So we started The Wild Christmas Tree Hunt. Last year we cut down a tree in the Plumas National Forest. We had to make two trips because the first day we went we got stuck in a little valley because of icy roads and the priority became getting out instead of finding a tree. We learned a lot last year (take a truck with 4-wheel drive, or double check that the right size chains are in the car/truck you are borrowing, and remember that even 4-wheel drive should avoid certain conditions!) and were all geared up to go again this year.
There are a few national forests within our driving range, so this year we picked a different forest. We went to Tahoe National Forest. You can mail order a Christmas Tree Cutting Permit for the Plumas Nat'l Forest, but not for the Tahoe Nat'l Forest - you have to go to the ranger's station in person to get a Tahoe Permit. So we drove down to South Lake Tahoe and found the ranger's station. It was the biggest and nicest ranger's station I have ever seen! (It is Lake Tahoe though...)
Unfortunately, things were a little iffy about whether we could buy a Christmas Tree Cutting Permit. They were almost out of permits! We debated whether we should drive up to Plumas, but we were running out of daylight because we left the house late. We decided that if they didn't have any more permits we would stop at a tree farm on the way home, but they DID have a permit! So we bought it and looked at the map that shows where you can and can't cut Christmas Trees. (Lesson: Call the ranger station to find out if they are sold out of permits BEFORE you start driving, especially for popular areas like Tahoe!)
When we went to the Plumas Nat'l Forest there were miles and miles of forest and not very many people. We were about five miles from a tiny town that closed down by six pm when we got stuck last year. And there was no residential areas, it was all sparsely distributed cabins. This year, we drove for maybe 20 minutes and pulled off onto a little side road marked on the map. There were cars parked near the side road, and we saw several other cars and people. We went down one switchback, went over some ice, saw more ice, and turned back. "We learned our lesson last year," said Lost Boy. So we parked by the highway and walked down the side road a little ways.
|Going down the hill to look for trees.|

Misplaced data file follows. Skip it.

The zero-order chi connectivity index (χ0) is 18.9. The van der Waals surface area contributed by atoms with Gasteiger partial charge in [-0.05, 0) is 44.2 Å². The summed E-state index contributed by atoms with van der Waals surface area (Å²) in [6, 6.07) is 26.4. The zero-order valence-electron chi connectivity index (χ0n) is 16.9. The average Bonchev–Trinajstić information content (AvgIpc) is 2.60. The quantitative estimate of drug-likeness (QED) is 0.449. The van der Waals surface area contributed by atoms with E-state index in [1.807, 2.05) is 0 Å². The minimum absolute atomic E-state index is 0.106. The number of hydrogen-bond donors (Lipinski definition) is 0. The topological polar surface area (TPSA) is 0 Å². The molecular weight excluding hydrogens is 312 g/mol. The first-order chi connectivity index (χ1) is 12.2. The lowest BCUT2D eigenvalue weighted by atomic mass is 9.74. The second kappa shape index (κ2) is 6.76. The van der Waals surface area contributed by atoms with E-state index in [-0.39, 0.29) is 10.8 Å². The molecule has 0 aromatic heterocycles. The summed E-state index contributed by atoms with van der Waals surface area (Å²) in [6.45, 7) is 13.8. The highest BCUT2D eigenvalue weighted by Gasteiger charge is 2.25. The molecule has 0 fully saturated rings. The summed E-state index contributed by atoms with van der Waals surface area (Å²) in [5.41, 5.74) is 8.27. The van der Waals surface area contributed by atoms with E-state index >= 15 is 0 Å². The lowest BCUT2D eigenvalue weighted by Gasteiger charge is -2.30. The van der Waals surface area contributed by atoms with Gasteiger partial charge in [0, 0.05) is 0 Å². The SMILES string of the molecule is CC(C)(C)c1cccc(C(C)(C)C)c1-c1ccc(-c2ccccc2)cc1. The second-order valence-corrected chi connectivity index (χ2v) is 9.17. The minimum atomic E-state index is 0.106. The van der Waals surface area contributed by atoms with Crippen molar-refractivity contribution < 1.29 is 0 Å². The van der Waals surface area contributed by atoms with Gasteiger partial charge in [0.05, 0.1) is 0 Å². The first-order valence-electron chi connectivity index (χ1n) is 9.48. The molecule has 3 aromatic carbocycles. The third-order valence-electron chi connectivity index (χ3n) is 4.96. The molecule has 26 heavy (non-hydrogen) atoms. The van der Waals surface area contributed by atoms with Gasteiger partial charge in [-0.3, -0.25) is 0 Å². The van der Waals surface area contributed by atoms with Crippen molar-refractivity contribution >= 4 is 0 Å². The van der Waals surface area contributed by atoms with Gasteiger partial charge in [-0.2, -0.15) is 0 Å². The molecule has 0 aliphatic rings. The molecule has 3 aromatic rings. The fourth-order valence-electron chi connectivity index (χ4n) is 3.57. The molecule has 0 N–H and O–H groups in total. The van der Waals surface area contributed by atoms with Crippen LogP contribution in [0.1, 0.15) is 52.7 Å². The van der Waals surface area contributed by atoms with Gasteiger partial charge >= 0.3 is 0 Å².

|Me sitting on a rock at the top of the hill.|
Last year, Lost Boy handed me the saw and I got to help cut down the tree. Not that I made much difference, I don't think I made it through a centimeter of the trunk! This year I sat on a rock while Lost Boy started to cut down our tree. Eventually he had me lean on it so that the cut would stay open and allow him to make better progress. At first I was a little worried that I, with my weight and balance off-center, would go down with the tree when it fell. But I didn't, and it was kind of neat to feel the tree leaning more and more, and then to feel it leave my hand and tumble the rest of the way down. There was no shout of "Timber!" or huge crash, just a gentle tumble.
|Cutting at ground level to prevent trip hazards.|
|Loading the tree into the truck.|
The tree started out about twelve feet tall, but Lost Boy took several inches off the bottom before he put it in the truck. He took off several more inches when he brought it into the house. Now the tree is just tall enough to brush the ceiling. The lovely thing about cutting down your own tree is that a five foot tree costs just the same as an eight or twelve foot tree. The permit is $10 and you can cut down any tree that has a trunk circumference of less than six inches. So instead of paying $30 or $40 at a lot or farm, we payed $10 and had money for some hot chocolate and chicken soup on our way back through town. Lost Boy pointed out that the gas money for the round trip was about $40, so there is no savings there. But I think that the memories, the stories, and the time to be together and actually have a conversation is worth it.